206. Intelligence Memorandum1

SR IM 68–16

TCS–1939/68

RECENT DEVELOPMENTS IN THE MOSCOW ABM SYSTEM

Summary

Within the past year the Soviets appear to have made further reductions in the construction of ballistic missile defenses at Moscow.

The early evidence suggested that the Moscow ABM system would have a force level of 128 launchers at 16 launch sites—four sites in each quadrant. In early 1964, construction in the southeast quadrant was abandoned, and the number of launch sites dropped to 12. Work has now apparently ceased on two more sites in the northeastern and two in the southwestern environs of Moscow. If construction is not resumed at these sites, the final force level for the completed system will be eight sites and a total complement of 64 launchers.

Partial system operational capability is probably near. All elements of the system are expected to be operational by mid-1970.

The cutbacks will not materially change the strategic role of the system, since even at originally indicated levels it could not have coped with a determined US attack. The Soviets may now feel a greater need for improved capabilities—for example, against penetration aids and multiple warheads—before filling in the Moscow system or extending ABM coverage into other parts of the Soviet Union. The cutbacks thus could represent a pause while improvements are being sought.

If so, the Soviets may now view arms limitations discussions with the US as a way of probing—at no penalty to themselves—the firmness of the United States’ intent to carry out improvements presently programmed for its strategic forces. Although the Soviets have not formally [Page 697]responded to US initiatives for arms limiting talks, they have carefully kept alive the possibility that they will eventually do so.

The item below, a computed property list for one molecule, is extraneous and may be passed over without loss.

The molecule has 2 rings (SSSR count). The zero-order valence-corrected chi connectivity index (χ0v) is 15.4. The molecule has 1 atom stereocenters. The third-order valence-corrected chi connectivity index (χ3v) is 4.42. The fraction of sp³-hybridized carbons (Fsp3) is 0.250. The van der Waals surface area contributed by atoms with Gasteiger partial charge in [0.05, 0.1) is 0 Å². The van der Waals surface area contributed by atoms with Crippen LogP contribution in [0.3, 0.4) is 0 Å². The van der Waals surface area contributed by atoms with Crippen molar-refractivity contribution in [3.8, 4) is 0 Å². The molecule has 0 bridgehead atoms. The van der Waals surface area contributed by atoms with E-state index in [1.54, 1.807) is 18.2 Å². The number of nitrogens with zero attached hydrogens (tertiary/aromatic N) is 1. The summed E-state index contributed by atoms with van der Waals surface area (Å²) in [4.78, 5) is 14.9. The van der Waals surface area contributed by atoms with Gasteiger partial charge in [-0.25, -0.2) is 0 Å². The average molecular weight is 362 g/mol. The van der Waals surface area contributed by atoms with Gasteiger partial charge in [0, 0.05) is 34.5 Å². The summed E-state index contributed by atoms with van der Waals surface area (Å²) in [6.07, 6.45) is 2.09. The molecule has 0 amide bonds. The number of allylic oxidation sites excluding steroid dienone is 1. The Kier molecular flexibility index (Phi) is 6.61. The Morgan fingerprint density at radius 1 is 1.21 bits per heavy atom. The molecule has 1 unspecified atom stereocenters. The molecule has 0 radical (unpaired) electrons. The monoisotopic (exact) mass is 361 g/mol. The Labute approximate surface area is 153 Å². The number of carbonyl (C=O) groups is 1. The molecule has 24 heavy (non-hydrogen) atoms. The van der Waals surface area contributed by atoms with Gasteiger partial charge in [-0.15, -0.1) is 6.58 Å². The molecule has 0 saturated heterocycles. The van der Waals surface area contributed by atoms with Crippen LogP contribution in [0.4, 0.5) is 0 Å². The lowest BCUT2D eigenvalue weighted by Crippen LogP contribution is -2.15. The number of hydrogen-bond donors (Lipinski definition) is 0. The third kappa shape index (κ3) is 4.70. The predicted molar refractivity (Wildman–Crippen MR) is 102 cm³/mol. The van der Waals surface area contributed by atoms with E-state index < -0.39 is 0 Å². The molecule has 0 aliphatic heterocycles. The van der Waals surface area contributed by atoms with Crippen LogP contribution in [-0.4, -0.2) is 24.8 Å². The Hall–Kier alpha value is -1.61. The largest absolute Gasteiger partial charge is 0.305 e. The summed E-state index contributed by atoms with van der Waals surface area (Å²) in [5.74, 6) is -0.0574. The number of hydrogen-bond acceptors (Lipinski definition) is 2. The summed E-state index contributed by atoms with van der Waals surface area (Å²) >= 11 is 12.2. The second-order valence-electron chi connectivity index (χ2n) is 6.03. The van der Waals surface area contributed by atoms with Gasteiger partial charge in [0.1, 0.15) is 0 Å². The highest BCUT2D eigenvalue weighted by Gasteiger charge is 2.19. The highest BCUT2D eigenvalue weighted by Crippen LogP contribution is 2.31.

Meanwhile, work on elements of the Moscow ABM system is progressing:

The forward early warning and tracking radars at Olenegorsk and Skrunda are now believed to be operational.

At Moscow, three of the present eight launch sites and the northwestern faces of the Dog House target acquisition and tracking radar are probably undergoing checkout for operational readiness later this year.

Recent ground clearing and associated activities at Skrunda and Moscow raise the possibility that deployment of new ABM-related radars is under way.

Completion of the launch sites still under construction will probably mark the end of deployment of the system in its current form. However, activity at the Sary Shagan missile test center indicates a continuing effort to improve ballistic missile defense systems. A better system, based on present technology and work currently under way at Sary Shagan, could be ready for deployment within a year or two but probably would not be widely deployed and operational much before 1973 or 1974.

  1. Source: Johnson Library, National Security File, Intelligence File, Miscellaneous CIA Intelligence Memoranda, [2 of 4], Box 13. Top Secret; Ruff; [codewords not declassified]; Handle via Talent-Keyhole-COMINT Systems Jointly; No Foreign Dissem. According to a note on the first page, this memorandum was produced solely by the CIA, prepared jointly by the Office of Scientific Intelligence and the Office of Strategic Research, and coordinated with the Offices of Current Intelligence and National Estimates. An attached June 13 note from R.J. Smith, Deputy Director of Intelligence, to Rostow, calls this memorandum to his attention because it “is of such significance.” A handwritten note, which has been crossed out, reads, “For the President from Walt Rostow: Herewith summary of CIA Study on Recent Developments in the Moscow ABM System.” Another handwritten note reads, “sent Ranch via wire 6/15/68 CAP 81313.”